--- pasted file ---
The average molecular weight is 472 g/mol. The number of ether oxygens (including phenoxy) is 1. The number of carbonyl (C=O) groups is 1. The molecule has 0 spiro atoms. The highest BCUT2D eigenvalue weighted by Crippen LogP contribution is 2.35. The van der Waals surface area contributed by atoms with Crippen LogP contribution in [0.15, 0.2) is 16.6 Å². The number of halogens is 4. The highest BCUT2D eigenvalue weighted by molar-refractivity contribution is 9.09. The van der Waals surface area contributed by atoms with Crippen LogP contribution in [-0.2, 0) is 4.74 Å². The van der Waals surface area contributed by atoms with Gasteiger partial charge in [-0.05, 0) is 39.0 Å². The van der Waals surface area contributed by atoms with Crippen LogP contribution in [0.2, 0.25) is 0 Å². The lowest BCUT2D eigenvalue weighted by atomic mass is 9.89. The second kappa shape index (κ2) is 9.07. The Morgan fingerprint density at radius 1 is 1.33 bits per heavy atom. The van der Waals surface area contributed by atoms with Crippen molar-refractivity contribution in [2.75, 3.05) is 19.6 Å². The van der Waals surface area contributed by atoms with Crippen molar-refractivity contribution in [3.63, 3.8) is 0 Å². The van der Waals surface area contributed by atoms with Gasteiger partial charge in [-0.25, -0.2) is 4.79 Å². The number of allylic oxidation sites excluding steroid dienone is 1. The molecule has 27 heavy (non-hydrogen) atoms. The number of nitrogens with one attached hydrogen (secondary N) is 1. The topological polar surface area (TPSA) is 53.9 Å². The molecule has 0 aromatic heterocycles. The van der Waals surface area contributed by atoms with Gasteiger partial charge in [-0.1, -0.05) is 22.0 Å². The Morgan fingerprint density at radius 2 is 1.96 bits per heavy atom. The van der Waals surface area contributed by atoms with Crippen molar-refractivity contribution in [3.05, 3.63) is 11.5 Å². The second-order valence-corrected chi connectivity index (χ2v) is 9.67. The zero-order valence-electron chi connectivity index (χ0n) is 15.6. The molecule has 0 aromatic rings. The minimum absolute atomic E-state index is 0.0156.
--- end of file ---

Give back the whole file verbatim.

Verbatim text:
The average molecular weight is 472 g/mol. The number of ether oxygens (including phenoxy) is 1. The number of carbonyl (C=O) groups is 1. The molecule has 0 spiro atoms. The highest BCUT2D eigenvalue weighted by Crippen LogP contribution is 2.35. The van der Waals surface area contributed by atoms with Crippen LogP contribution in [0.15, 0.2) is 16.6 Å². The number of halogens is 4. The highest BCUT2D eigenvalue weighted by molar-refractivity contribution is 9.09. The van der Waals surface area contributed by atoms with Crippen LogP contribution in [-0.2, 0) is 4.74 Å². The van der Waals surface area contributed by atoms with Gasteiger partial charge in [-0.05, 0) is 39.0 Å². The van der Waals surface area contributed by atoms with Crippen LogP contribution in [0.2, 0.25) is 0 Å². The lowest BCUT2D eigenvalue weighted by atomic mass is 9.89. The second kappa shape index (κ2) is 9.07. The Morgan fingerprint density at radius 1 is 1.33 bits per heavy atom. The van der Waals surface area contributed by atoms with Crippen molar-refractivity contribution in [2.75, 3.05) is 19.6 Å². The van der Waals surface area contributed by atoms with Crippen molar-refractivity contribution in [3.63, 3.8) is 0 Å². The van der Waals surface area contributed by atoms with Gasteiger partial charge in [-0.25, -0.2) is 4.79 Å². The number of allylic oxidation sites excluding steroid dienone is 1. The molecule has 27 heavy (non-hydrogen) atoms. The number of nitrogens with one attached hydrogen (secondary N) is 1. The topological polar surface area (TPSA) is 53.9 Å². The molecule has 0 aromatic heterocycles. The van der Waals surface area contributed by atoms with Gasteiger partial charge in [-0.1, -0.05) is 22.0 Å². The Morgan fingerprint density at radius 2 is 1.96 bits per heavy atom. The van der Waals surface area contributed by atoms with Crippen molar-refractivity contribution in [3.05, 3.63) is 11.5 Å². The second-order valence-corrected chi connectivity index (χ2v) is 9.67. The zero-order valence-electron chi connectivity index (χ0n) is 15.6. The molecule has 0 aromatic rings. The minimum absolute atomic E-state index is 0.0156.